Tuesday, 2 October 2012

Skelmersdale - the Lancashire town designed with motorists in mind

THERE'S a cruel irony in efforts to reunite Skelmersdale with the nation's rail network. It is, for better or worse, a New Town made with motorists in mind.

I got thinking about this the other day as I drove one of the Champion's Renault Meganes towards the Concourse centre, where I'd be quizzing Maria Eagle, the shadow transport minister, on her support for a new town train station. Skem has many things to reccommend about it, but its transport links for non-motorists isn't one of them. The government of the day designed the New Town for the age of the car, and it shows.

In many ways it's brilliant when you're behind the wheel. There are, as far as I know, absolutely no traffic lights, the dozens of roundabouts are all well signposted and offer plenty of visibility, and thanks to the town planners' liberal use of bridges and underpasses there's very little risk of a zebra crossing getting in your way. It's also right next to the motorway network, meaning that unlike the residents of Southport, Skemmers don't have to drive through miles of farmland to reach the motorway.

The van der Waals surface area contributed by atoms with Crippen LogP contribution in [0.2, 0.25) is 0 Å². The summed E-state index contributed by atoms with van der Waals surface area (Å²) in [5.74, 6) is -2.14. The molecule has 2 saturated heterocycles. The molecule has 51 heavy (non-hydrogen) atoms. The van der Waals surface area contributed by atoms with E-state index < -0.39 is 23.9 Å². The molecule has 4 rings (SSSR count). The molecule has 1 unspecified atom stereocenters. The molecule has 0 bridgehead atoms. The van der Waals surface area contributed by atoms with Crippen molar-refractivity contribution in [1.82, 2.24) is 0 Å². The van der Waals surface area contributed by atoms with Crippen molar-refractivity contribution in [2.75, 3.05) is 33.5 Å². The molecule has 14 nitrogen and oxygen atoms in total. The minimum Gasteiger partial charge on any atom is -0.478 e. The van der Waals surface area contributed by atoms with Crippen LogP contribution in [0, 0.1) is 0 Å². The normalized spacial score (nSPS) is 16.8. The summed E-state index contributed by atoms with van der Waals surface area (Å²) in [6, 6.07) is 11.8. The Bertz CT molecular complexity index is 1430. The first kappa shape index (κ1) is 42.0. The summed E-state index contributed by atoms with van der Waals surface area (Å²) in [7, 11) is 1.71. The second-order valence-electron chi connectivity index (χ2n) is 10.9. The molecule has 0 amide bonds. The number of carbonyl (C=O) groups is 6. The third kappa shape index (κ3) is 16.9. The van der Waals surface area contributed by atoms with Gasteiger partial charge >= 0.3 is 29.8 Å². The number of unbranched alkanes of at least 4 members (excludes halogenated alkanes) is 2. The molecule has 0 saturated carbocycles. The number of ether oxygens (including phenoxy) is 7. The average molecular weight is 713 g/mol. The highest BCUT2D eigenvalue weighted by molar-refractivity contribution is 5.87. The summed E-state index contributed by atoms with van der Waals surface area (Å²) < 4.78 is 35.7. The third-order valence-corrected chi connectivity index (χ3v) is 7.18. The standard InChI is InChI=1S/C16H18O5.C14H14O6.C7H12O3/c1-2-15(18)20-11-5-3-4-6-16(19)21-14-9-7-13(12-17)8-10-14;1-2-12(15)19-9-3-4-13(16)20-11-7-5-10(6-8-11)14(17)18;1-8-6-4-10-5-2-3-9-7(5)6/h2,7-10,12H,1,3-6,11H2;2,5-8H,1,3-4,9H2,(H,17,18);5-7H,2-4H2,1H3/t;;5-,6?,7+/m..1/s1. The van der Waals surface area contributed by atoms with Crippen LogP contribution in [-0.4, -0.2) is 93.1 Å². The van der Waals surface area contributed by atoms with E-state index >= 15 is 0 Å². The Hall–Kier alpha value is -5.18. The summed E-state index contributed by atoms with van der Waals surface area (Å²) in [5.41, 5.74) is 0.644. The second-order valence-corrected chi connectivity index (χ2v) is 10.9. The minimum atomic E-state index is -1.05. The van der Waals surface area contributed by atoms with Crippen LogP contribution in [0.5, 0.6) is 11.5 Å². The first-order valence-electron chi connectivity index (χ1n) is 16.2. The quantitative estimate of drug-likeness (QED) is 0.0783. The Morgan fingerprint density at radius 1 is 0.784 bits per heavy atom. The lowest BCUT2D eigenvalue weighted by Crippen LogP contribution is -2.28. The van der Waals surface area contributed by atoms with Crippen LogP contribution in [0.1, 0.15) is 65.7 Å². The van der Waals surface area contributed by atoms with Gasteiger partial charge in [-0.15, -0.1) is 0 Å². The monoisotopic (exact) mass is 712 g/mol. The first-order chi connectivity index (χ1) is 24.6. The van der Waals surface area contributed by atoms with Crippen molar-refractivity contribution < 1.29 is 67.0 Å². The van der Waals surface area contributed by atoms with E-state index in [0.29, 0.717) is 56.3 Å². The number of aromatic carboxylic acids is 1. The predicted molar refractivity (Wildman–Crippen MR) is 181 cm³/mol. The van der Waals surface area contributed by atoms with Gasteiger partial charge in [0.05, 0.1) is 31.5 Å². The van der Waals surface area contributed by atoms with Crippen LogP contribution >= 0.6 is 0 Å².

But it's also the only place in the north west where I still regularly get lost, because once you drive in there's something weirdly disorientating about the road layout. Yes, there are plenty of roundabouts and wide, open roads, but when you're a non-native venturing about in a car which isn't yours it's all too easy to lose your bearings.

Yet the most obvious giveaway that Skem's New Town was designed in another era is when you pull into the multi-storey at the town's shopping centre, because it was clearly designed for a world when everyone drove around in Cortinas and Austin 1100s. The Megane's by no means a big car, but threading it through some of the building's tighter turns somehow transformed it into a Humvee with widened wheelarches.

It's weird; Skem has clearly been redesigned with the motorist in mind, yet driving around it always demands a fraction more concentration because it has a road network quite unlike any other in the north west. Next time I think, I think I'll leave the Megane parked up and get the train in instead.

Oh wait...

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